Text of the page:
This suggests a varying landscape of belonging and acceptance. Immigrants and ethnic minorities show greater openness to new immigration, likely mirroring their journeys of settling and integrating into Canadian society.

The politics of immigration

One of our most striking findings is the increasing political polarization over immigration. Our research has found that since 2006, political party identification has emerged as the foremost factor in explaining Canadians’ differing views on immigration.

This polarization highlights that immigration is not just a social issue, but also a political tool. It is often framed and politicized seemingly to galvanize party bases rather than address the complexities of immigration and integration.

Political parties link immigration to pressures on public finances or housing shortages during difficult periods. This amplifies anti-immigration sentiments, even if there’s no direct causation. This tactic also elevates immigration as a focal issue, intertwining it with prevailing concerns and magnifying its perceived negative impact on society.

Our study underscores the complexity of the debate. It’s not just about numbers or economics, but about deeper socio-psychological currents and political strategies.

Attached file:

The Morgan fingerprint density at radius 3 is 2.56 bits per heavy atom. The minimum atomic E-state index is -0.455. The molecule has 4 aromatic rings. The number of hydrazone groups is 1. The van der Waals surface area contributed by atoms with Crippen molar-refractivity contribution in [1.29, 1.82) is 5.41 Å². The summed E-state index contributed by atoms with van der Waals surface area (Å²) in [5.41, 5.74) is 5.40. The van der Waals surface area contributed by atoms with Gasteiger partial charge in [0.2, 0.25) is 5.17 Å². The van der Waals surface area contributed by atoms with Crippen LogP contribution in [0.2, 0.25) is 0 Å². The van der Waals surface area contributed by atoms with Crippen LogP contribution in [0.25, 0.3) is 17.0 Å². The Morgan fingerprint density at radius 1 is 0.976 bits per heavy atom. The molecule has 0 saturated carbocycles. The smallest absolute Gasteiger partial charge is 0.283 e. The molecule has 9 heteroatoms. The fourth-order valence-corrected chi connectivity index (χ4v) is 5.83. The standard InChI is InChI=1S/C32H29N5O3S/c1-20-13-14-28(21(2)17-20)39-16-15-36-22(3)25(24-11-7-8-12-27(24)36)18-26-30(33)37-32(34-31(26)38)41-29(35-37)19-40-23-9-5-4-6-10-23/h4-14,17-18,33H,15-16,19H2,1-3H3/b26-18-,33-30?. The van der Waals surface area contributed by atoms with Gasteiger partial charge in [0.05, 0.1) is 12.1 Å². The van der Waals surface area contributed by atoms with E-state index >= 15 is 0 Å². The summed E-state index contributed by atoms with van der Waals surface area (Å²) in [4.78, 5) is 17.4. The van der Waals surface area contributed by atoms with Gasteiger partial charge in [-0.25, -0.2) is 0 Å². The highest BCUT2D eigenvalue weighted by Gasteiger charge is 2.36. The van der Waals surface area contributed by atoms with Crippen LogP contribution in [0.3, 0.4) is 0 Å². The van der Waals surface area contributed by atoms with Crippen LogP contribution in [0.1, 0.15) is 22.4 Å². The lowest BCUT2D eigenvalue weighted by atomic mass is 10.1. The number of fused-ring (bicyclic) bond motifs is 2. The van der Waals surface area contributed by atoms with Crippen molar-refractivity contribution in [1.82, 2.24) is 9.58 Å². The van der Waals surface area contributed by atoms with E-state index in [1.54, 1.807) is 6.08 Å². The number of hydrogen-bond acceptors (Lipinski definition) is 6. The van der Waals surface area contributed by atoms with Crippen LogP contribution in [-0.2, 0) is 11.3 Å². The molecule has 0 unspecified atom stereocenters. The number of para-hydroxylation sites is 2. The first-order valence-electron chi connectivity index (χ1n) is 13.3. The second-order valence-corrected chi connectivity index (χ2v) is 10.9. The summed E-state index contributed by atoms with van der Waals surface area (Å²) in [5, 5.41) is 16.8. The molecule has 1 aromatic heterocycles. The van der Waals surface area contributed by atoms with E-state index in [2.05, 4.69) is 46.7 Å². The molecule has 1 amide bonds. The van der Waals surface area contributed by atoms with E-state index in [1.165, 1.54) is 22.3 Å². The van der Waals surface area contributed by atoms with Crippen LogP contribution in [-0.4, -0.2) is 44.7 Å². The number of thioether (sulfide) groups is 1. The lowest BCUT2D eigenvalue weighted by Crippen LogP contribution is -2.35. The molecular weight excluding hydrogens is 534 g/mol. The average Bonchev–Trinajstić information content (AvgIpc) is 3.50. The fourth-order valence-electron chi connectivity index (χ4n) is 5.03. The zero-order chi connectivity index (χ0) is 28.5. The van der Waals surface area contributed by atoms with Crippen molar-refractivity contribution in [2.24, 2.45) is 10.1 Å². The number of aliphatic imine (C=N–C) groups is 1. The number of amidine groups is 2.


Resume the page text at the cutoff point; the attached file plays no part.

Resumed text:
So, what’s the takeaway for Canada? Firstly, our findings are a wakeup call for political leaders, policymakers and the wider community. The rise in negative sentiments about immigration, especially amid challenging conditions, could have far-reaching consequences for Canada’s social harmony and economic prosperity.

Addressing anti-immigration sentiments requires engaging deeply with the socio-psychological factors that mounting evidence suggests are critical. Education is key, as studies consistently show.

Effective response

Our vision of education, however, extends beyond traditional classrooms and involves the gradual development of an appreciation for diverse perspectives, openness and tolerance for change and diversity.

The significance of media and political parties in shaping public opinions cannot be overlooked. The way immigration is politicized through narratives of national security, economic risks and cultural identity influences both policy decisions and the public’s understanding of these policies. That means this conversation is as much a political issue as a policy challenge.

An effective response requires a holistic strategy that integrates policy initiatives with efforts to shift political and societal narratives toward more inclusive and accurate representations of immigration and its myriad contributions to society.

Our reaction to immigration should elevate above the narrow, self-serving question of “what’s in it for us?” This perspective narrowly views immigrants as mere economic assets, neglecting their wide-ranging contributions to society.

This viewpoint becomes particularly problematic when acknowledging that the lands currently known as Canada were first inhabited by Indigenous Peoples. As non-Indigenous people living in Canada, we all share the status of settlers, inheriting a responsibility from our colonial past. This history obliges us to extend a welcome embodying generosity and respect while looking toward our collective future.

This article is republished from The Conversation under a Creative Commons license. Read the original article.